YOU might have heard of RSV – or respiratory syncytial virus – as it's one of the most common winter illnesses, especially for children.
Symptoms are cold-like – a runny nose, sneezing and wheezing – and tend to run their course within a week or two.
Most children will actually have had an RSV infection by their second birthday, according to the NHS.
But experts warn that this oh-so-common virus can become deadly to the most vulnerable among us, especially tiny babies.
So it's important to be able to spot signs of RSV in your little one and to know when it's time to seek medical attention.
Ex-paramedic Nikki Jurcutz, who's behind the baby and child fist aid page Tiny Hearts Education, recently shared a video of a nine-week-old to show what symptoms look like in a tot that small.
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"This is a reminder that vulnerable newborns are at risk of catching [RSV]," she wrote on the clip.
The tiny baby is shown coughing wheezily and its stomach seems to dip in under its ribs every time it lets one out.
According to the Centers for Disease Control and Prevention (CDC), typical RSV symptoms include:
- A runny nose
- A decreased appetite
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You'll know it's time to seek help for your little one if they show signs of respiratory distress.
This is a life-threatening condition that prevents enough oxygen from getting to the lungs and into the blood.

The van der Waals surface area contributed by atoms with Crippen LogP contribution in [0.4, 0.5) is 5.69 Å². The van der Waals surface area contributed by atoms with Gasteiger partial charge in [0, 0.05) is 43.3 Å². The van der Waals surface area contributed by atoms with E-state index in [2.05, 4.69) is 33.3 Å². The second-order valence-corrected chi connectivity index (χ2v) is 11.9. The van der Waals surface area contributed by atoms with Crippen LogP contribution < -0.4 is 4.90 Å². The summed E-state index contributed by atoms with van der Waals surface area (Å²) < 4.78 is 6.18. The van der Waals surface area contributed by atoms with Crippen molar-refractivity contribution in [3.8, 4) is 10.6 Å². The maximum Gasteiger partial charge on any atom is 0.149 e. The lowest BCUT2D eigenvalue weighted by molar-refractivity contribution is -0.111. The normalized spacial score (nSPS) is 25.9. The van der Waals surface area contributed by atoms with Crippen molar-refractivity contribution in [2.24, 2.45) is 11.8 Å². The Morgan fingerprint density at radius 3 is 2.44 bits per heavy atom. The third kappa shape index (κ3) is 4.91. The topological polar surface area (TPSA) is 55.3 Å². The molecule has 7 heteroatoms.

Nikki advised parents to know how to spot this red flag so they can head to the hospital.
The second part of the video shows the same little baby wheezing and struggling to draw a breathe.
The baby's tummy makes a sucking motion every time it pulls in air – a typical sign of respiratory distress.
You might be able to see this sucking motion at your little one's neck – called a tracheal tug – or under their ribs, which is called a intercostal retraction.
The signs of respiratory distress to know
- Abnormal noises
- Changes in skin colour
- Breathing affecting their ability to drink – making them dehydrated
"Your little one might have been seen by a doctor who has given you the okay to go home, but don't forget that things can change," Nikki wrote in a blog post about RSV.
"If your child gets sicker and their condition worsens, you need to be able to recognise that they have changed since they were last seen.
"And if they are showing signs of respiratory distress, they need to be taken back into the hospital to be reassessed."
She shared a useful hack for parents to know immediately if their child's symptoms have worsened.
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"My tip for helping you identify changes in your child's condition is to take a video of their breathing when they are well so you can compare that video with how they breathe at any time," the former paramedic wrote.
It comes after the UK recently approved a vaccine to prevent severe RSV-lung infections in Brits aged 60 and over.
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